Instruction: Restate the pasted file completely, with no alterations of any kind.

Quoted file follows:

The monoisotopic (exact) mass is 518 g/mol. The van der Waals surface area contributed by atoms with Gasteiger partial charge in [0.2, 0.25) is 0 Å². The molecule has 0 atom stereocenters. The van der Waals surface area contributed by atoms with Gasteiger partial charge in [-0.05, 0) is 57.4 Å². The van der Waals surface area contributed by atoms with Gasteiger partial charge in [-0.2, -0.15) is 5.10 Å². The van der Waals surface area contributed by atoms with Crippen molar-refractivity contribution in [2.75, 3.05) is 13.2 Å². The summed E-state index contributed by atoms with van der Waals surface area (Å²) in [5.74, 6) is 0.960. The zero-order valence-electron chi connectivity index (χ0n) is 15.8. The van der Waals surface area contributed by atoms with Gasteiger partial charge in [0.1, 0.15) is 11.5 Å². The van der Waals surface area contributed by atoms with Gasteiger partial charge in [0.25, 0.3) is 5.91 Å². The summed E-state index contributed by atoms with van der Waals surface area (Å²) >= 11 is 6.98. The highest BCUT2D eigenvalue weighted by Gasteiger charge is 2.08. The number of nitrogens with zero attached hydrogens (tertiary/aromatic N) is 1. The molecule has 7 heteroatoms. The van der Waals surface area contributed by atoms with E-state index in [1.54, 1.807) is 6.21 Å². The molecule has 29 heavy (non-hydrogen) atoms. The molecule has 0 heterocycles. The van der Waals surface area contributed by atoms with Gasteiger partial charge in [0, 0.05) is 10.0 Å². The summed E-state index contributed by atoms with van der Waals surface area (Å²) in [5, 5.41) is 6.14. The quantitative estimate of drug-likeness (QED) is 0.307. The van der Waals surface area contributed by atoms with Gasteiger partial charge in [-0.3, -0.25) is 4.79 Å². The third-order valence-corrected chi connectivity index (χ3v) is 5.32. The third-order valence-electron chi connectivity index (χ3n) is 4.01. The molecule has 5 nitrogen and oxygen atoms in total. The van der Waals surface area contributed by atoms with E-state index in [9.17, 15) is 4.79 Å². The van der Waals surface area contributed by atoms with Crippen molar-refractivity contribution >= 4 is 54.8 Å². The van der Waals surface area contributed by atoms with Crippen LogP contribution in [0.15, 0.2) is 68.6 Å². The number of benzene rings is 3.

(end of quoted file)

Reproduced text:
The monoisotopic (exact) mass is 518 g/mol. The van der Waals surface area contributed by atoms with Gasteiger partial charge in [0.2, 0.25) is 0 Å². The molecule has 0 atom stereocenters. The van der Waals surface area contributed by atoms with Gasteiger partial charge in [-0.05, 0) is 57.4 Å². The van der Waals surface area contributed by atoms with Gasteiger partial charge in [-0.2, -0.15) is 5.10 Å². The van der Waals surface area contributed by atoms with Crippen molar-refractivity contribution in [2.75, 3.05) is 13.2 Å². The summed E-state index contributed by atoms with van der Waals surface area (Å²) in [5.74, 6) is 0.960. The zero-order valence-electron chi connectivity index (χ0n) is 15.8. The van der Waals surface area contributed by atoms with Gasteiger partial charge in [0.1, 0.15) is 11.5 Å². The van der Waals surface area contributed by atoms with Gasteiger partial charge in [0.25, 0.3) is 5.91 Å². The summed E-state index contributed by atoms with van der Waals surface area (Å²) >= 11 is 6.98. The highest BCUT2D eigenvalue weighted by Gasteiger charge is 2.08. The number of nitrogens with zero attached hydrogens (tertiary/aromatic N) is 1. The molecule has 7 heteroatoms. The van der Waals surface area contributed by atoms with E-state index in [1.54, 1.807) is 6.21 Å². The molecule has 29 heavy (non-hydrogen) atoms. The molecule has 0 heterocycles. The van der Waals surface area contributed by atoms with Gasteiger partial charge in [0, 0.05) is 10.0 Å². The summed E-state index contributed by atoms with van der Waals surface area (Å²) in [5, 5.41) is 6.14. The quantitative estimate of drug-likeness (QED) is 0.307. The van der Waals surface area contributed by atoms with Gasteiger partial charge in [-0.3, -0.25) is 4.79 Å². The third-order valence-corrected chi connectivity index (χ3v) is 5.32. The third-order valence-electron chi connectivity index (χ3n) is 4.01. The molecule has 5 nitrogen and oxygen atoms in total. The van der Waals surface area contributed by atoms with E-state index in [9.17, 15) is 4.79 Å². The van der Waals surface area contributed by atoms with Crippen molar-refractivity contribution >= 4 is 54.8 Å². The van der Waals surface area contributed by atoms with Crippen LogP contribution in [0.15, 0.2) is 68.6 Å². The number of benzene rings is 3.